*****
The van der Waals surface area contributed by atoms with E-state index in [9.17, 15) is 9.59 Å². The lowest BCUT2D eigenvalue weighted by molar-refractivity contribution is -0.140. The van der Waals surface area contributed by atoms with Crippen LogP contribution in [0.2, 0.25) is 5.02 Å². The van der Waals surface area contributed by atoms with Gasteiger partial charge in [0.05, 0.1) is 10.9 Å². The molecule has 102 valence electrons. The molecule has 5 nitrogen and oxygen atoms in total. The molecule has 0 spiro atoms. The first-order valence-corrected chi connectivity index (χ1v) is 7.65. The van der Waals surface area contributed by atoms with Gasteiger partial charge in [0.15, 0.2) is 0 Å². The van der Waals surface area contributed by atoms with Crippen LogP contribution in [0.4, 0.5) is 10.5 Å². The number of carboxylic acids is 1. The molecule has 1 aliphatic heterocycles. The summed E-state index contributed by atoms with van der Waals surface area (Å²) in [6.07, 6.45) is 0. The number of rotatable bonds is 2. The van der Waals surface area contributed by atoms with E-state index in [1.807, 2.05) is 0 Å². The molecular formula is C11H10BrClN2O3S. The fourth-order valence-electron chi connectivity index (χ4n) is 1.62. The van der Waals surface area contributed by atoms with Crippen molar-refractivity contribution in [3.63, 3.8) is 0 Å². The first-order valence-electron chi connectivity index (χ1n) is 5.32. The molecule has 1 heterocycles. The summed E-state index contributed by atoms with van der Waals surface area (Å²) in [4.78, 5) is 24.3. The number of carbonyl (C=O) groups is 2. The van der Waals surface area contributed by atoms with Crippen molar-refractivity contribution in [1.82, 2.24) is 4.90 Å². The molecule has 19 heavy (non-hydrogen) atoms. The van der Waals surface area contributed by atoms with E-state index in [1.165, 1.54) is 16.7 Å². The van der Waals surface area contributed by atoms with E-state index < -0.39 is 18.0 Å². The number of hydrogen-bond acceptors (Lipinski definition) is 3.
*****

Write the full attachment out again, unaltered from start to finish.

The van der Waals surface area contributed by atoms with E-state index in [9.17, 15) is 9.59 Å². The lowest BCUT2D eigenvalue weighted by molar-refractivity contribution is -0.140. The van der Waals surface area contributed by atoms with Crippen LogP contribution in [0.2, 0.25) is 5.02 Å². The van der Waals surface area contributed by atoms with Gasteiger partial charge in [0.05, 0.1) is 10.9 Å². The molecule has 102 valence electrons. The molecule has 5 nitrogen and oxygen atoms in total. The molecule has 0 spiro atoms. The first-order valence-corrected chi connectivity index (χ1v) is 7.65. The van der Waals surface area contributed by atoms with Gasteiger partial charge in [0.15, 0.2) is 0 Å². The van der Waals surface area contributed by atoms with Crippen LogP contribution in [0.4, 0.5) is 10.5 Å². The number of carboxylic acids is 1. The molecule has 1 aliphatic heterocycles. The summed E-state index contributed by atoms with van der Waals surface area (Å²) in [6.07, 6.45) is 0. The number of rotatable bonds is 2. The van der Waals surface area contributed by atoms with E-state index in [1.807, 2.05) is 0 Å². The molecular formula is C11H10BrClN2O3S. The fourth-order valence-electron chi connectivity index (χ4n) is 1.62. The van der Waals surface area contributed by atoms with Crippen molar-refractivity contribution in [3.63, 3.8) is 0 Å². The first-order valence-electron chi connectivity index (χ1n) is 5.32. The molecule has 1 heterocycles. The summed E-state index contributed by atoms with van der Waals surface area (Å²) in [4.78, 5) is 24.3. The number of carbonyl (C=O) groups is 2. The van der Waals surface area contributed by atoms with Crippen molar-refractivity contribution in [1.82, 2.24) is 4.90 Å². The molecule has 19 heavy (non-hydrogen) atoms. The van der Waals surface area contributed by atoms with E-state index in [1.165, 1.54) is 16.7 Å². The van der Waals surface area contributed by atoms with E-state index < -0.39 is 18.0 Å². The number of hydrogen-bond acceptors (Lipinski definition) is 3.